The Australian Federal Police has set up a dedicated unit for tracing and seizing cryptocurrency linked to criminal activity, operating as part of its Criminal Assets Confiscation Taskforce (CACT).
The national manager of the CACT, Stefan Jerga, told the Australian Financial Review that the taskforce felt a standalone team was necessary to tackle the growing use of crypto by criminals, “rather than a lot of officers picking up some of this skill set as part of their overall role.”
The crypto unit, set up in August, has a dual role of targeting assets as well as “providing that valuable, investigative tracing capability and lens for all of our commands,” said Jerga. “The ability to trace cryptocurrency transactions across the relevant blockchains is really, really important,” for areas including national security, child protection, and cyber, he added.
Jerga’s remarks came as the Australian Federal Police announced that the CACT had confiscated over AU$600 million ($408 million) in illicit funds and property, including AU$35 million ($23.8 million) in vehicles, artworks, and cryptocurrency, since 2020.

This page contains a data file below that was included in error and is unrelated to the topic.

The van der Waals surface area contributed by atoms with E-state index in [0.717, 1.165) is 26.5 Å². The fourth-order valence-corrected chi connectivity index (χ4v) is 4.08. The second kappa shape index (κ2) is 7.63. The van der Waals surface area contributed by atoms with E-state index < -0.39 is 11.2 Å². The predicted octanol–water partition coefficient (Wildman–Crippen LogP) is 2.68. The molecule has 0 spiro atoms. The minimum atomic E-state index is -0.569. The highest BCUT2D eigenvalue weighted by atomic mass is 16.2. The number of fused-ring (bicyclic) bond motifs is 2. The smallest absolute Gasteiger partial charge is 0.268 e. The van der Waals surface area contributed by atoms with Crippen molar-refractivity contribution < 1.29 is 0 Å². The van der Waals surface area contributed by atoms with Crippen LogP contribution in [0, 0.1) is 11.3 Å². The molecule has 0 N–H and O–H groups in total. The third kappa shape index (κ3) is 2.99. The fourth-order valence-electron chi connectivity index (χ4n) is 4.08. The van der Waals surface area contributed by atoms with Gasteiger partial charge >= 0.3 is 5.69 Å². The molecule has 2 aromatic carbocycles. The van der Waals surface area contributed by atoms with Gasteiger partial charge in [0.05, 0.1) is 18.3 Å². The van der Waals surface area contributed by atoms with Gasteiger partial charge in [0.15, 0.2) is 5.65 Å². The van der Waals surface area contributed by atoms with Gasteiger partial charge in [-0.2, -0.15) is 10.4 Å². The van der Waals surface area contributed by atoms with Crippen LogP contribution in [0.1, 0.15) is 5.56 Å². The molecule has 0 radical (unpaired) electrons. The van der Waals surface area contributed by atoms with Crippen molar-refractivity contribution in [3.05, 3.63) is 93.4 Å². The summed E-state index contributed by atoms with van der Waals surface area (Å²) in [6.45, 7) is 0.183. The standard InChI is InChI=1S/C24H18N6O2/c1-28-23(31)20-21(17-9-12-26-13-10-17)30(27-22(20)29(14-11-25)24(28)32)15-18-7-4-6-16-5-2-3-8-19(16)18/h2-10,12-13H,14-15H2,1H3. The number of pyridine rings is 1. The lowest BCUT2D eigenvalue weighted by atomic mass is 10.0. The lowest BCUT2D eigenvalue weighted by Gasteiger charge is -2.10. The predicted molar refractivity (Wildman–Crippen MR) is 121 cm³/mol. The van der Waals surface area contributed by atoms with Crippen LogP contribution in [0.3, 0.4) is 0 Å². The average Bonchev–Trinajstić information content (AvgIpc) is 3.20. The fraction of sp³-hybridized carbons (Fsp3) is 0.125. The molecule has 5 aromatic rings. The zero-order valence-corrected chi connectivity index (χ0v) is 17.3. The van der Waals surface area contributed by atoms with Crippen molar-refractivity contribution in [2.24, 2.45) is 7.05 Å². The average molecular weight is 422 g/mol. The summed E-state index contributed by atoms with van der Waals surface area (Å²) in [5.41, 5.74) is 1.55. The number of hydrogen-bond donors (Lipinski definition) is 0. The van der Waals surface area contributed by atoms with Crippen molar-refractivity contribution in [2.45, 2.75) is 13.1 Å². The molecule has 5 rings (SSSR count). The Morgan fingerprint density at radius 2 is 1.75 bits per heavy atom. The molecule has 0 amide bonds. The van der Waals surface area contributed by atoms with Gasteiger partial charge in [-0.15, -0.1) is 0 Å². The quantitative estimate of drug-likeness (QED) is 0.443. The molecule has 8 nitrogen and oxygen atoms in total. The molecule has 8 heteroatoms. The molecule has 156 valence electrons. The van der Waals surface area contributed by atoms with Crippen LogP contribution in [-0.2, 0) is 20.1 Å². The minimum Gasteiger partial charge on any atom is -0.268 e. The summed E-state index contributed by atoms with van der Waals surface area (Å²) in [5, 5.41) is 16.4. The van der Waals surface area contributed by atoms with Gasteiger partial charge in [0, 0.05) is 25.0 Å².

According to the Australian Federal Police, in February 2020, confiscation became a top priority for the CACT; with a target figure of AU$600 million seized by 2024, it is running two years ahead of schedule.
Australian law enforcement and crypto
Cryptocurrency has recently been a significant focus for Australian lawmakers and enforcement agencies. Last month, the Australian treasury announced a multi-step plan to establish a crypto regulatory framework.
The framework aims to be more thorough and informed and includes what the treasury calls “token mapping,” allowing government officials to track trends in the Australian crypto market.
Global policymakers have pointed to the use of cryptocurrency by cybercriminals to call for regulations and bans on digital assets. Last month, the U.S. Treasury Department added Ethereum mixing service Tornado Cash to its Specially Designated Nationals list, citing its use in money laundering by cybercriminal groups, including the North Korean Lazarus Group.
In June, a report from the U.S. Department of Justice called for federal agencies to share more information on the use of crypto by criminals with foreign law enforcement agencies. The report noted that crypto transactions are “permanently recorded” on the blockchain, creating opportunities for law enforcement to “follow the money in ways that are not possible with traditional financial systems.”